The printing process and the ability to use / link different devices together has become simpler and a lot more efficient. At every stage of the process, from taking a photo on a camera, to uploading, editing and then printing or sharing with others, we want to be able to check that the final print quality is as expected. To do this successfully we need to make sure that colours stay the same throughout the workflow process and this is why it's important to think about colour management.
The most important part of colour management is to look at the differences of various workplace settings (client, designer, prepress and printer) and the differences between devices, and offer an environment where the same piece of data, such as an image file, will always looks the same no matter what device it is used on.
As we use the same digital data from start to finish it's easy to presume that colours won't differ at any stage of the process but devices do reproduce colours differently as do different monitors. What this means is that the colour we see may not always be the same at each stage of the workflow process.
Devices such as scanners, printers and other input / output devices generate colours differently and have differing colour reproduction areas for colour reproduction. What this means is even though the same data may be used on each device, the colours shown will differ. The same goes for monitors as they all reproduce colours differently and other factors such as how old the monitor is and how much use it has had will also change how it displays colours.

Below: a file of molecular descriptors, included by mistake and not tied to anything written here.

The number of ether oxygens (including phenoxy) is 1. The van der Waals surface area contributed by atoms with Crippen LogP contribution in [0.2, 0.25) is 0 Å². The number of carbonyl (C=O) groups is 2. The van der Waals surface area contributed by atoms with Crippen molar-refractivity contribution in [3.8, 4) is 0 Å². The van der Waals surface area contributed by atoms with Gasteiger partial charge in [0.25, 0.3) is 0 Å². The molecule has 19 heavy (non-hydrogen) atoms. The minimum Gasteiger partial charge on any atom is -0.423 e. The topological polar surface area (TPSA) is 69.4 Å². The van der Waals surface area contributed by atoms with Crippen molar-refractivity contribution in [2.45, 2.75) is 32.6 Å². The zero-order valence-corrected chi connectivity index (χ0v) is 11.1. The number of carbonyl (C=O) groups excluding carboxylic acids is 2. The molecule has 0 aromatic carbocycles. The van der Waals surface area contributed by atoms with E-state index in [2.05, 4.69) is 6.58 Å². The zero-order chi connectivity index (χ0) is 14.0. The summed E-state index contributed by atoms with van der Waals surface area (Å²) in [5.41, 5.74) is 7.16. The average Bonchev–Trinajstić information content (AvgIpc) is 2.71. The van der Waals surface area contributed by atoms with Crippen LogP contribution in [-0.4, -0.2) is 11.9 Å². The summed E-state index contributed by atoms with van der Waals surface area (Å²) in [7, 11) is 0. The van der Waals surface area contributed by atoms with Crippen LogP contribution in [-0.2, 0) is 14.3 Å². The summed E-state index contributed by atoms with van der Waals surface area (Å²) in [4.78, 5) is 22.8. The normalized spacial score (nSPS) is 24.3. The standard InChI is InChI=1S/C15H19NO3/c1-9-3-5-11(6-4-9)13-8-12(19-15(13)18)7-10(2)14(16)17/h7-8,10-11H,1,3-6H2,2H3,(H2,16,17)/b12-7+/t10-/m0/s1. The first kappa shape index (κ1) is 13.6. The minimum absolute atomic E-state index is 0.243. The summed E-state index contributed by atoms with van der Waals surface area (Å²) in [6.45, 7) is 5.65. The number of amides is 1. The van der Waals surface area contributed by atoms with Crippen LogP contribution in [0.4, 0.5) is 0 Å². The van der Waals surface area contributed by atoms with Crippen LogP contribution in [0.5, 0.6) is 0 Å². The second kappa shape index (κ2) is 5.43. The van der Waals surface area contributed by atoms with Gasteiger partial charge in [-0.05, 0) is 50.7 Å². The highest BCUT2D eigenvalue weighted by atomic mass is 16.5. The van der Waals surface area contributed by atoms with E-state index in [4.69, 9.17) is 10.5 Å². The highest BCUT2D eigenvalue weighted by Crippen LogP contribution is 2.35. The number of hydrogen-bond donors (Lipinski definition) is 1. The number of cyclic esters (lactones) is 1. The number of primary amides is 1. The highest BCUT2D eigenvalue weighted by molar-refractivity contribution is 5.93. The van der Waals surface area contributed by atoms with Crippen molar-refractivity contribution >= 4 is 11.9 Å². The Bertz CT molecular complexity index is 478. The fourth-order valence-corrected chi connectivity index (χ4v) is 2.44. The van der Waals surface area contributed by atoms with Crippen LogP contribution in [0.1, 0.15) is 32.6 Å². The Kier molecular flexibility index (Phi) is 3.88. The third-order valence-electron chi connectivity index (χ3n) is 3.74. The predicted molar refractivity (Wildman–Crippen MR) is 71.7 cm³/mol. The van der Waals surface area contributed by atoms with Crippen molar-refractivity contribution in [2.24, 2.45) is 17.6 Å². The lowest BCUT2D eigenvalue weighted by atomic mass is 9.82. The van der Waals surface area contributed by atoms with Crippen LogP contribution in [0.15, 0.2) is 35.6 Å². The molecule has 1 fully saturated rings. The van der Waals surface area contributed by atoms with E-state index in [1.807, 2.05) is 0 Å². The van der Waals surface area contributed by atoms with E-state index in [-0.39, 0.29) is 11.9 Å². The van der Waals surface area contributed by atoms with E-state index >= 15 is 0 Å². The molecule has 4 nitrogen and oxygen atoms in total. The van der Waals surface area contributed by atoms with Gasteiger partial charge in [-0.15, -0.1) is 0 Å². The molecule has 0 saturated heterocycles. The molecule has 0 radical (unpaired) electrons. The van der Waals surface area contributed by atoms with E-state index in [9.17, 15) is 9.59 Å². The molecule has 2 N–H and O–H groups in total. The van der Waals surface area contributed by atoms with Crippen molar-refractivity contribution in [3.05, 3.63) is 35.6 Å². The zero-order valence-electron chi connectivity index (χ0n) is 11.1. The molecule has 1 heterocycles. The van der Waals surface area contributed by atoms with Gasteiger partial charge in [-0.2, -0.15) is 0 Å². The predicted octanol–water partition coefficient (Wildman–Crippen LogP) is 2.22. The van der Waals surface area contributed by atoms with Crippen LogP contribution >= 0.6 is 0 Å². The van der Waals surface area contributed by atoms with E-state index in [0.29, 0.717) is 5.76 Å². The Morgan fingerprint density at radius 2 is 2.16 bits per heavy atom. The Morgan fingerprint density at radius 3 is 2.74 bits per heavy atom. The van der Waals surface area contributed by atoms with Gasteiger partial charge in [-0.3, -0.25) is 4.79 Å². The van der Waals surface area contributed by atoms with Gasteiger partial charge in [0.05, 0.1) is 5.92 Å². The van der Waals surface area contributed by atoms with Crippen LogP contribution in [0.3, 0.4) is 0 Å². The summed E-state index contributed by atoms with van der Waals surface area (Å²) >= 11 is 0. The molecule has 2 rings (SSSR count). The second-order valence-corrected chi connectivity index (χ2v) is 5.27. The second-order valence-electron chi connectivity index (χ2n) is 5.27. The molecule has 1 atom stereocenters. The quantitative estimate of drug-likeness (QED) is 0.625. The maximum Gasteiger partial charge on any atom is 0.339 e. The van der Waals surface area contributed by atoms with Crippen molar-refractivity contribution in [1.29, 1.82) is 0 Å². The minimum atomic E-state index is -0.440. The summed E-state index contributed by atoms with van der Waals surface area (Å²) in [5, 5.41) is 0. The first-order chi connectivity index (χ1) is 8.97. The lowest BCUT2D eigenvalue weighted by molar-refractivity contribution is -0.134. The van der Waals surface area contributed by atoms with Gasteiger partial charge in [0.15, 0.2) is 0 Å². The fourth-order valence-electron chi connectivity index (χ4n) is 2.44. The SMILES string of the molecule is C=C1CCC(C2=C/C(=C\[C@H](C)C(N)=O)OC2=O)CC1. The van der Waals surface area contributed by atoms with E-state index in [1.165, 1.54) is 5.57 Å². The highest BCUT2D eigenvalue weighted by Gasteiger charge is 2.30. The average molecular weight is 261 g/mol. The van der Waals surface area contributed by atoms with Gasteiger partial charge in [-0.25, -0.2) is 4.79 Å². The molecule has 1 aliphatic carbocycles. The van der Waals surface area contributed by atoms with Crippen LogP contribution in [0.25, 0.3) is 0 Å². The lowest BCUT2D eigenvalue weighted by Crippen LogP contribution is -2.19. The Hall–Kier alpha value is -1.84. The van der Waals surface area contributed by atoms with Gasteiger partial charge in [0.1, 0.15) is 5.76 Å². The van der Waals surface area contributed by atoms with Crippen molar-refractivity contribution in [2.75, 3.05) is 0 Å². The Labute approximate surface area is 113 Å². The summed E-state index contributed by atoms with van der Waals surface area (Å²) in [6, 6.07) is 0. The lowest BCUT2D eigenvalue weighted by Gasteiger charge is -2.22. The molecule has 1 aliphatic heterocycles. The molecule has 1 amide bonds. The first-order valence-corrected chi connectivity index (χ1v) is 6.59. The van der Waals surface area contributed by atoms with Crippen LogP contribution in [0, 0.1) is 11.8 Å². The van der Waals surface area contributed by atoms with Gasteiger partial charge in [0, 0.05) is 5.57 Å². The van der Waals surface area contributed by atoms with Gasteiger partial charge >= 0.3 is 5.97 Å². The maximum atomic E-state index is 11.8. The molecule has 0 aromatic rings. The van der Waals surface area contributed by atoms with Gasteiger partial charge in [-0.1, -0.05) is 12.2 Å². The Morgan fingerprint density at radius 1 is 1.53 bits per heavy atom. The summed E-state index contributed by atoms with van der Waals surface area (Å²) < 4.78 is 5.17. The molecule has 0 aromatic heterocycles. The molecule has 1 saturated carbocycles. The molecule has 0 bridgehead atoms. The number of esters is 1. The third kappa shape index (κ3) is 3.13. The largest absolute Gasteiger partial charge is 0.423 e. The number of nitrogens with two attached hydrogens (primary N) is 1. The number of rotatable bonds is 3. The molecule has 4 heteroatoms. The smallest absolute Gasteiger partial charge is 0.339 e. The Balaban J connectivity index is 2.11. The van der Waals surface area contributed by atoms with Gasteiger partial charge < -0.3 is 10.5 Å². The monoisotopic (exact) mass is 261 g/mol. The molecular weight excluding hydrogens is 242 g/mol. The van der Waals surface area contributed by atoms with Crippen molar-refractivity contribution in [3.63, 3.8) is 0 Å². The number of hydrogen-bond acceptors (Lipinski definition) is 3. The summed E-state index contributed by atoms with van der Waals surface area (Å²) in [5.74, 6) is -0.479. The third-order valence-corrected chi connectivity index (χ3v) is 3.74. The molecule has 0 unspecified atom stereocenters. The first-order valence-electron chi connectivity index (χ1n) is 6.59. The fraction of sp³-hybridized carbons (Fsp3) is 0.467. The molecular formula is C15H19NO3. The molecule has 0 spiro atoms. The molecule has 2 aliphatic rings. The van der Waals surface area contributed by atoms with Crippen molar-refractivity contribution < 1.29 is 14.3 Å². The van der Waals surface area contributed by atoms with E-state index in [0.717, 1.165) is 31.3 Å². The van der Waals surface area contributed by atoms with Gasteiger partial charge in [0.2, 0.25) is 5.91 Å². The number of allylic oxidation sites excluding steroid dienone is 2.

One way to ensure colour management can be conducted uniformly from the start of your workflow is by using a shared colour space.
A colour space can be thought of as a digital colour palette and common colour spaces include Adobe RGB and sRGB. By knowing what colour space your monitor etc. displays images in, you'll have a better understanding of how your images will appear when printed. Many scanners, digital cameras and editing software such as Adobe Photoshop use the Adobe RGB colour space, for example.
Monitors and printers have their own color idiosyncrasies and it is impossible to make them a perfect match. However, it is possible to convert the colour data of each device via a common colour space (a colour space independent of any device) so that the various colours can match more closely. This is the basic principle of colour management.
Calibrating monitors will also help ensure that colours remain consistent, and it's recommended that this process is completed about once a week until the display stabilises (if new). Afterwards, calibration once a month or after 200 hours of use (whichever comes first) is appropriate. This is because a monitor's ability to correctly reproduce correct colours will deteriorate over time. How quickly this happens will depend on how often your monitor is used.
As well as calibrating your device to compensate for changes in the display over time monitors can also be calibrated for a specific purpose. For example, you may be sending proofs to a client and need to calibrate your monitor to match their needs. This could mean altering the colour temperature or brightness, for example. By doing so you'll see what the client sees and should save time.
Other methods include using and installing appropriate machinery as well as deciding and sharing rules for colour management with work staff to remain consistent.
Visit the EIZO
website for more information.